Nancy, not to nitpick but rather I am really interested. You said that "strokes occur in 25% of the people under the age of 65". Does this mean that 25% of people under 65 will have a stroke, or that 25% of strokes that occur do so in people under 65? Either way, it's a significant (and SCARY) statistic. My son had a droopy, numb face experience when he was about 15-16. I took him to the doctor and it turned out to be Bell's Palsy. Scary to realize that it could have been a stroke as well! That had never even crossed my mind! - 4/24/2012   10:39:48 PM
  • 13
    I'm always learning important things reading these posts. Thanks for sharing. - 4/24/2012   10:19:26 PM
    I suffered what was diagnosed as a TIA in 2007, at the age of 34. Since then, my doctors have determined it was a full stroke. Just recently, after 3 months of comprehensive testing, they've found an aneurysm in my heart, which they believe caused the stroke in 2007. Mine occurred while I was sleeping; when I woke up, the right side of my face was completely numb, my mouth was pulled down on the right, and I couldn't stop drooling on myself. My right arm was also numb, but had some movement. At the time, I had no insurance, and I held off going to the hospital. It's SO important to take care of yourself immediately when something doesn't seem right! Thankfully, I have fully recovered, but am under careful observation at all times. Thanks for the post; all people should be aware of what to look for! - 4/24/2012   8:00:19 PM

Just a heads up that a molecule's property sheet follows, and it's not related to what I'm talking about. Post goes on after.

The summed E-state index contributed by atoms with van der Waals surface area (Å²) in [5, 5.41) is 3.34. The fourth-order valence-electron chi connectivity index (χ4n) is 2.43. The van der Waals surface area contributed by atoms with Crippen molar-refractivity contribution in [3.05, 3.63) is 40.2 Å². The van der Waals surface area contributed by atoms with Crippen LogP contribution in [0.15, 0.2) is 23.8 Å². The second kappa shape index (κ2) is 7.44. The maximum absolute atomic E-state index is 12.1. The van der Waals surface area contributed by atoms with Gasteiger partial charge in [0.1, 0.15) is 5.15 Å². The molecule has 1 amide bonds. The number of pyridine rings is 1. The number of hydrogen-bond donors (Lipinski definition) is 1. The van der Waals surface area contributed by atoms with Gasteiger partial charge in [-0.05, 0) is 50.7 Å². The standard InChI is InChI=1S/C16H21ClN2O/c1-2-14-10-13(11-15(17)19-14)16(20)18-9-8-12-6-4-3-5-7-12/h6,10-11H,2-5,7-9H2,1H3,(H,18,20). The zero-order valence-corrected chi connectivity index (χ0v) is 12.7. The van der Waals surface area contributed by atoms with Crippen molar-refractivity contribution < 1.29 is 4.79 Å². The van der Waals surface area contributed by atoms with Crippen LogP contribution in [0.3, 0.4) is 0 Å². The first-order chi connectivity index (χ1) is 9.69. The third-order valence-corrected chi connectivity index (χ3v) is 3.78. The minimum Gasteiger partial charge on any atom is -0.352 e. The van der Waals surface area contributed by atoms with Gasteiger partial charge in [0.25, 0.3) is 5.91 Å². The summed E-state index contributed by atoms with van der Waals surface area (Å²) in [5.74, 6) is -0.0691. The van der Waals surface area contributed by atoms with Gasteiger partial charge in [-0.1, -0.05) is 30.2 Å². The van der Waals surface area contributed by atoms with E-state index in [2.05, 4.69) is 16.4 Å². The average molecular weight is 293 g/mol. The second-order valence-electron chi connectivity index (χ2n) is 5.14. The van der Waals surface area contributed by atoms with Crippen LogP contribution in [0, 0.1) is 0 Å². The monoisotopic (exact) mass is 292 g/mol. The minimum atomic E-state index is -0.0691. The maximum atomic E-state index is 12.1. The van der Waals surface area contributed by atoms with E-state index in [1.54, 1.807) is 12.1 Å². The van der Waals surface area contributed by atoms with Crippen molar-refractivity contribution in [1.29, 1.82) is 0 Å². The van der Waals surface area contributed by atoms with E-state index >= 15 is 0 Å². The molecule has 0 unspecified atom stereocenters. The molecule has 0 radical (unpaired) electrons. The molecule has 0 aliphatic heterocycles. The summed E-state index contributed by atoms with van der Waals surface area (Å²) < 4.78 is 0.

• 11
    I'd never heard of the FAST acronym, but am glad to know it. I'm grateful to not have yet been in a situation where I needed it. Knowing now, I won't ever be in a situation where I could have helped and didn't because "I didn't know better". - 4/24/2012   7:43:26 PM
  • 10
    Great information. Thanks so much for sharing your story and I m glad that your okay. - 4/24/2012   6:45:48 PM
  • JJONES435
    I am a stroke certified nurse and see it all the time. You have symptoms that don't appear to be anything at the time, but you have it for a few days, and oops finally go to the ER and see you've had a stroke. The sooner you treat the better. Always take stroke symptoms seriously, better safe than sorry. - 4/24/2012   5:19:31 PM
  • 8
    I work at a hospital system and we undergo annual stroke training. One of the most common sayings in the training is "TIME = BRAIN".

    Meaning the longer you wait to get to the hospital in a stroke, the greater chance of more brain dying and less chance of full recovery.